Are you wondering what makes Verona worth visiting?
Then you’ve come to the right place. Having explored this enchanting city in the Veneto region not once, but twice, I’m excited to share my first-hand experiences.
In this article, I spill the beans on why Verona deserves a spot on your Italy itinerary.
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15 Reasons to Visit Verona, Italy
So why is Verona worth visiting?
For me, it’s all about history, culture, beauty, food and wine. And it helps that this feels like an authentic Italian city and one that is very walkable and has excellent rail and air connections.
1. Verona is steeped in history
Attracted by its strategic position on the navigable River Adige at the foot of a busy Alpine pass, the Romans colonised Verona in 89 BC. Following the fall of the Roman Empire, the city maintained its status as a regional capital and in 1107 it became a free commune.
The city flourished during the rule of the wealthy Della Scala (Scaligeri) family in the 13th and 14th Centuries. After the Scaligeri were kicked out of town in 1387, Verona was claimed by Milan and then Venice.
In the 19th century, Verona was integrated into the unified Kingdom of Italy.
2. The city has a wealth of historic buildings
Verona’s historical tapestry is woven through its medieval architectural gems and well-preserved Roman remnants.
With its elegant squares and labyrinthine streets lined with centuries-old buildings, this UNESCO World Heritage Site is a captivating blend of medieval and Renaissance influences.
Once the site of the Roman Forum, Piazza del Erbe has been the focal point of civic life in Verona for millennia. Piazza dei Signori is one of the loveliest squares in Northern Italy and has buildings spanning five centuries.
Verona’s ancient architecture tells of its Roman roots.
Whispers of the city’s defensive walls lie in its two Roman gates: Porta Bosari and Porta Leoni. Dating from the 1st century BC, the Roman Theatre of Verona offers a glimpse into Roman entertainment and culture.
3. Verona’s Roman Arena is one of the most magnificent in the world
But the jewel in Verona’s historic crown is the Roman Arena. Built from pink Valpolicella limestone, Arena di Verona started to host gladiator duels in the middle of the 1st Century AD.
I was awestruck by its scale. Measuring 466 by 400 feet, Verona’s Roman Arena is the eighth-largest amphitheatre in the Roman Empire and the fourth-largest in Italy.
4. The city hosts many cultural events
Today’s pleasure-seekers flock to the Arena to attend cultural events.
The most famous of these is the Verona Opera Festival (Arena di Verona Opera Festival). Creating a unique fusion of art, history and music beneath the starlit Italian sky, this festival attracts international audiences.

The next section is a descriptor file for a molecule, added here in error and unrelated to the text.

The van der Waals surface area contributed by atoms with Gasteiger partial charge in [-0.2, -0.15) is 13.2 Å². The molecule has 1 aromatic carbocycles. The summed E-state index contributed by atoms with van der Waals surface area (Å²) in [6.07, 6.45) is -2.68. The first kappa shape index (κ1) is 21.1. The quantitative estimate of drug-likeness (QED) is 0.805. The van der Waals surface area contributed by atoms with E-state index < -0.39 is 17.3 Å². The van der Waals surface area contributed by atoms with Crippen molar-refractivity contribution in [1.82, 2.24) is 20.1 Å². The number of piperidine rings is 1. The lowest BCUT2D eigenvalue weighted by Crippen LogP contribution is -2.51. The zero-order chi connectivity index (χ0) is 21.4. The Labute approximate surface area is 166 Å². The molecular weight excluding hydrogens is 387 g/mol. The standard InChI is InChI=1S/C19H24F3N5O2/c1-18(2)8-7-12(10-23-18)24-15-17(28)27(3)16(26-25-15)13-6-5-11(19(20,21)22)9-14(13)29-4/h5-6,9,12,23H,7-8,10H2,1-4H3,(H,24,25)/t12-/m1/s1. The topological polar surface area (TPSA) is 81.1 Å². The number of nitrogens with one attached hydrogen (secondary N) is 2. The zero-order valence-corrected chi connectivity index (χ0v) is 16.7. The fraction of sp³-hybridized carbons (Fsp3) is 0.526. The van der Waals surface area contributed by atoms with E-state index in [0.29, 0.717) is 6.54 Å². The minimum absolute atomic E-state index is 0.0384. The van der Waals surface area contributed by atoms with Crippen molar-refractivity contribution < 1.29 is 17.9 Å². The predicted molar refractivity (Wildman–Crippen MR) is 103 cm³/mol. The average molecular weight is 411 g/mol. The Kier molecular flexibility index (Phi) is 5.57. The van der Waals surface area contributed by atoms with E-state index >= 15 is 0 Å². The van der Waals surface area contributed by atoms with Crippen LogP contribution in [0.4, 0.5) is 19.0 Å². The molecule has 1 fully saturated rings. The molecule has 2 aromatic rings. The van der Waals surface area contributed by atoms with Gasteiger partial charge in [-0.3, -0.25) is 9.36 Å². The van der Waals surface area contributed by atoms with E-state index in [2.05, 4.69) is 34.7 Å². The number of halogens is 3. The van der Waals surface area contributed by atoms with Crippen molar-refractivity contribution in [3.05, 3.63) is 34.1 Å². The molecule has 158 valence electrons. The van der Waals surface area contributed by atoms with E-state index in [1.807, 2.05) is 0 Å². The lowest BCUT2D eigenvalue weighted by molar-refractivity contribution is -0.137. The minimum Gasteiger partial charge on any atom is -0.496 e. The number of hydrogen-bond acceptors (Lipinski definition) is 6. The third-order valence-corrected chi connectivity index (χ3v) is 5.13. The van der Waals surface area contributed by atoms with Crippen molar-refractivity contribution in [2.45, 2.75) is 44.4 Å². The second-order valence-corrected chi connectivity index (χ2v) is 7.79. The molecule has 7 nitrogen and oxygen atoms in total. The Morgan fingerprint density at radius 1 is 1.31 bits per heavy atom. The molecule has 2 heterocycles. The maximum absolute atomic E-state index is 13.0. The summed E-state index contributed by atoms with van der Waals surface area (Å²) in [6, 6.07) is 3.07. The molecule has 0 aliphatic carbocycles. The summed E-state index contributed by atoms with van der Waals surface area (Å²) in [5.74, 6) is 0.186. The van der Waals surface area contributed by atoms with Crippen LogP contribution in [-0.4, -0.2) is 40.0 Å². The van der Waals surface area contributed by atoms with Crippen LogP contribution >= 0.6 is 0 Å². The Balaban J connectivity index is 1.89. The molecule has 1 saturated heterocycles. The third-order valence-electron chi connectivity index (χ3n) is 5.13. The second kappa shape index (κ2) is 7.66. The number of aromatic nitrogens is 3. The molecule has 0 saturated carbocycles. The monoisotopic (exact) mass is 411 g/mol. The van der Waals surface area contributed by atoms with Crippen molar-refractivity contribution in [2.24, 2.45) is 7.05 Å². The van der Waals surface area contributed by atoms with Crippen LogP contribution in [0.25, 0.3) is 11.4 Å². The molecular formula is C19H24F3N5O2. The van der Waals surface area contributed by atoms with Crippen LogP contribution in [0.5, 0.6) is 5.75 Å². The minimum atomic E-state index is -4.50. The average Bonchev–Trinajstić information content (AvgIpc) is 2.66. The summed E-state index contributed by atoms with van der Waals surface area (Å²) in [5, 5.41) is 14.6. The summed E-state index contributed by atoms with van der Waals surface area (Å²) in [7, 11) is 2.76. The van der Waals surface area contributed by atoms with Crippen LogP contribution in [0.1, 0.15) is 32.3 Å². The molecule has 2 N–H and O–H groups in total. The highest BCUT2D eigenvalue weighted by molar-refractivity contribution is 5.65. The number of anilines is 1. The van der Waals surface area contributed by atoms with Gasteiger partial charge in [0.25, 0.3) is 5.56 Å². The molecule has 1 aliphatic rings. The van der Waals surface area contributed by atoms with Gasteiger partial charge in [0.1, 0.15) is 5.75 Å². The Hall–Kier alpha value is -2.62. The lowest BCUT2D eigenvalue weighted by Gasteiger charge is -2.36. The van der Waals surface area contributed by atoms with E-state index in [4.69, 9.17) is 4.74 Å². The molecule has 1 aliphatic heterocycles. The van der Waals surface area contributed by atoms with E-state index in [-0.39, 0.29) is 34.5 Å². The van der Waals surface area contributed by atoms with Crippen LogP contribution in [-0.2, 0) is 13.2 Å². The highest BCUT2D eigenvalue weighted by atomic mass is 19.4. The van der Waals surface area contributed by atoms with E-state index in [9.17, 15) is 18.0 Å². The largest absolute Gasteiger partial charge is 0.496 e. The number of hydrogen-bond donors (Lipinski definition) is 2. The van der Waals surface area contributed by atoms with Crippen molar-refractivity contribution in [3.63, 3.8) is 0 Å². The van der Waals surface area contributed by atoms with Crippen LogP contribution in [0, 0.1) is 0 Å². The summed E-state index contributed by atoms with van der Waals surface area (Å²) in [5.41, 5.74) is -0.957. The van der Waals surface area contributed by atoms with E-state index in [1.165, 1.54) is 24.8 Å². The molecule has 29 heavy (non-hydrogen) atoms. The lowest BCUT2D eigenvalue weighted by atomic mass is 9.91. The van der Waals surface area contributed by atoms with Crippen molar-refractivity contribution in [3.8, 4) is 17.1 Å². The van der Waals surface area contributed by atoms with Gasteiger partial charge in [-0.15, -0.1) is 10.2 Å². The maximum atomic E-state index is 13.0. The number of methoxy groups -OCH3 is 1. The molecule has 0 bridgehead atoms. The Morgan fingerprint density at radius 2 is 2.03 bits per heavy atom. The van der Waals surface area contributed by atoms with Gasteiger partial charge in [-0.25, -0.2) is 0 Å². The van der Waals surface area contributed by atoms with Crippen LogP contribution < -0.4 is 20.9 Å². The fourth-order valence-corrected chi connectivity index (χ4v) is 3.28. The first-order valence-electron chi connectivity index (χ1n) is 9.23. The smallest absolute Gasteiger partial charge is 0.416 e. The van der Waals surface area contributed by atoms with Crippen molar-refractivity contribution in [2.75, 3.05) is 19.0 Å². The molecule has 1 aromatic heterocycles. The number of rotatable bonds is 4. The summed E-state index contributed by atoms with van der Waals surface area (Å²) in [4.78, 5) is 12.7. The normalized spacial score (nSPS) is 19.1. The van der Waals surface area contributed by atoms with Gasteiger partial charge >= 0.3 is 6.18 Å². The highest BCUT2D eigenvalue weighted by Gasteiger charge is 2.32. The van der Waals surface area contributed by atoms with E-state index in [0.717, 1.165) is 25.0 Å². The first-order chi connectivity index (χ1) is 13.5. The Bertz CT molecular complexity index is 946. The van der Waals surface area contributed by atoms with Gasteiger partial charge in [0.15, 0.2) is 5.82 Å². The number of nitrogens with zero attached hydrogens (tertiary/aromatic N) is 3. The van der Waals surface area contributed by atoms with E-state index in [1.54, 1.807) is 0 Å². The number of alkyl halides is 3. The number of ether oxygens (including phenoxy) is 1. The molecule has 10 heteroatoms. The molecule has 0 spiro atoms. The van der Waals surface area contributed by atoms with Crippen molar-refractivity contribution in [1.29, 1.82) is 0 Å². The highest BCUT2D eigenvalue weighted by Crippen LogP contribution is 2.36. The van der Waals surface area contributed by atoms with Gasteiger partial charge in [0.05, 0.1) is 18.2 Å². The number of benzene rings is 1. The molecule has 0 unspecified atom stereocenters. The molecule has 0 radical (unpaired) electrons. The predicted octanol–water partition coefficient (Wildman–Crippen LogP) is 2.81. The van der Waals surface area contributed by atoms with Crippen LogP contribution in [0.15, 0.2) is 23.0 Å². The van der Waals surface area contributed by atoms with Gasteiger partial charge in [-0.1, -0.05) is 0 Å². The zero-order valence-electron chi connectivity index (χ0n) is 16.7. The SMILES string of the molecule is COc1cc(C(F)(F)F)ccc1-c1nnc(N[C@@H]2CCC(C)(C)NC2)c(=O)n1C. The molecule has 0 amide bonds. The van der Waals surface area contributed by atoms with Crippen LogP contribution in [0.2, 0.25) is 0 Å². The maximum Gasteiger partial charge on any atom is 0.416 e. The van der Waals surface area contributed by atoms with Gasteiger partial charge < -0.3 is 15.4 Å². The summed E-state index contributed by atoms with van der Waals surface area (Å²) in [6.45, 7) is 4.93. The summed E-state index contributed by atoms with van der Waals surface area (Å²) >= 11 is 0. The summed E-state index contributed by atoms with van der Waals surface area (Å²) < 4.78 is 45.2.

5. Verona is the City of Love
Verona has to thank the Bard of Avon for making it a household name.
As the setting for Shakespeare’s Romeo and Juliet, the city has become a beacon for the lovelorn across the globe. Of the five million people that visit Verona each year, it’s a fair bet that some are hoping that they will be sprinkled with the city’s romantic fairy dust.
Hopeful romantics flock to Juliet’s House and Balcony and queue to touch Juliet’s bronze breast, said to bring good fortune in love. Other Romeo and Juliet sites in Verona include Romeo’s House (Casa di Romeo) and Juliet’s Tomb (Tomba di Giulietta).
6. Verona has picturesque bridges
Verona’s historical legacy is also seen in two achingly beautiful bridges.
Straddling the Adige River, the iconic Ponte Pietra was completed in 100 BC. It was heavily damaged during World War II and rebuilt with slabs of marble fished out of the river.
Ponte Scaligero is equally impressive. Also known as Castelvecchio Bridge, this fortified bridge with crenellated walls was built in the 14th century and leads to the Castelvecchio fortress.
7. It has wonderful historic churches
The churches of Verona hold profound historical and cultural significance, serving as windows into the city’s rich and diverse history. From the Romanesque splendour of San Zeno Maggiore to the Renaissance frescoes in the Duomo, each of these sacred spaces has a unique story to tell.
Verona’s remarkable churches are not merely artefacts; they are living expressions of the faith and creativity of Verona’s past inhabitants. Exquisite frescoes, intricately carved altars, and exquisite stained glass windows illuminate the spiritual narratives and artistic innovations of their respective eras.
Beyond their spiritual role, these churches stand as living testaments to Verona’s rich past and artistic prowess.
8. Verona is home to artistic treasures
But Verona’s artistic treasures are not just confined to its churches.
Art fangirls and fanboys should head to the Castelvecchio Museum. Housed in a medieval fortress, this museum showcases paintings, sculptures and decorative arts, including works by Paolo Veronese and Jacopo Bellini.
9. Verona is a very walkable city
Verona’s city centre occupies a well-defined bend in the River Adige. The key attractions in this pedestrianised historic core are easily explored on foot.
And if that’s not enough, there are scenic pathways along the river, perfect for leisurely walks and unbeatable city views.
10. Verona offers an excellent value city pass
This may not be one of the most compelling reasons to visit Verona but it sure is a bonus. Not only did Verona’s city pass save me a ton of money but it was convenient and included a skip-the-line ticket for the Roman Arena.
The 24-hour or 48-hour Verona Card gives you free or discounted admission to key attractions across the city. It also offers reductions on selected tours and free rides on city buses.